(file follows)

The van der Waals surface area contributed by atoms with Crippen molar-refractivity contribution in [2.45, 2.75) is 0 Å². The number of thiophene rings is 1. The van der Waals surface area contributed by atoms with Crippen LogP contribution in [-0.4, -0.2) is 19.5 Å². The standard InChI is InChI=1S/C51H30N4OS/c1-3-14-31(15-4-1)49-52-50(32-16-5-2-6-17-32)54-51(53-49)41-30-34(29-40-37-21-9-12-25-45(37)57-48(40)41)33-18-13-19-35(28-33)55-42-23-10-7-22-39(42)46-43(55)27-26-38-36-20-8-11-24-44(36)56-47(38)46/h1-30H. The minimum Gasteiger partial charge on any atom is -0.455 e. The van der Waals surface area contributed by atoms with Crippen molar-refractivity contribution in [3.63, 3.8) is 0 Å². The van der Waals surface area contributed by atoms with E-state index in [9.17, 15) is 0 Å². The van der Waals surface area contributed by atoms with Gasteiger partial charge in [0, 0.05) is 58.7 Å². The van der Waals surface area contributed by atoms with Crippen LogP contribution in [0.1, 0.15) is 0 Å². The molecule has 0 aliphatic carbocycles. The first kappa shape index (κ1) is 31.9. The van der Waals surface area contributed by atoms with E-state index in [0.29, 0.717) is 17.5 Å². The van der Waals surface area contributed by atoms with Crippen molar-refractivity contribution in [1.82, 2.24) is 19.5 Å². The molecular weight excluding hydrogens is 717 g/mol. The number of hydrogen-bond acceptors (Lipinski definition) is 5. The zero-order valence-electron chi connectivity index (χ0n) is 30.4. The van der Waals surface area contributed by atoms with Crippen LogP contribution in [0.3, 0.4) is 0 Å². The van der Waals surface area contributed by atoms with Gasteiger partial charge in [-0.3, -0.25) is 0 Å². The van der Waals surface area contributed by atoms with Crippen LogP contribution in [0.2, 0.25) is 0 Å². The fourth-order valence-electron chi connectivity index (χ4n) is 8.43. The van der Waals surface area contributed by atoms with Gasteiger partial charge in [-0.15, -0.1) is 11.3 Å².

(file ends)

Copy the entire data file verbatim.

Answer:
The van der Waals surface area contributed by atoms with Crippen molar-refractivity contribution in [2.45, 2.75) is 0 Å². The number of thiophene rings is 1. The van der Waals surface area contributed by atoms with Crippen LogP contribution in [-0.4, -0.2) is 19.5 Å². The standard InChI is InChI=1S/C51H30N4OS/c1-3-14-31(15-4-1)49-52-50(32-16-5-2-6-17-32)54-51(53-49)41-30-34(29-40-37-21-9-12-25-45(37)57-48(40)41)33-18-13-19-35(28-33)55-42-23-10-7-22-39(42)46-43(55)27-26-38-36-20-8-11-24-44(36)56-47(38)46/h1-30H. The minimum Gasteiger partial charge on any atom is -0.455 e. The van der Waals surface area contributed by atoms with Crippen molar-refractivity contribution in [3.63, 3.8) is 0 Å². The van der Waals surface area contributed by atoms with E-state index in [9.17, 15) is 0 Å². The van der Waals surface area contributed by atoms with Gasteiger partial charge in [0, 0.05) is 58.7 Å². The van der Waals surface area contributed by atoms with Crippen LogP contribution in [0.1, 0.15) is 0 Å². The molecule has 0 aliphatic carbocycles. The first kappa shape index (κ1) is 31.9. The van der Waals surface area contributed by atoms with E-state index in [0.29, 0.717) is 17.5 Å². The van der Waals surface area contributed by atoms with Crippen molar-refractivity contribution in [1.82, 2.24) is 19.5 Å². The molecular weight excluding hydrogens is 717 g/mol. The number of hydrogen-bond acceptors (Lipinski definition) is 5. The zero-order valence-electron chi connectivity index (χ0n) is 30.4. The van der Waals surface area contributed by atoms with Crippen LogP contribution in [0.3, 0.4) is 0 Å². The van der Waals surface area contributed by atoms with Gasteiger partial charge in [-0.3, -0.25) is 0 Å². The van der Waals surface area contributed by atoms with Crippen LogP contribution in [0.2, 0.25) is 0 Å². The fourth-order valence-electron chi connectivity index (χ4n) is 8.43. The van der Waals surface area contributed by atoms with Gasteiger partial charge in [-0.15, -0.1) is 11.3 Å².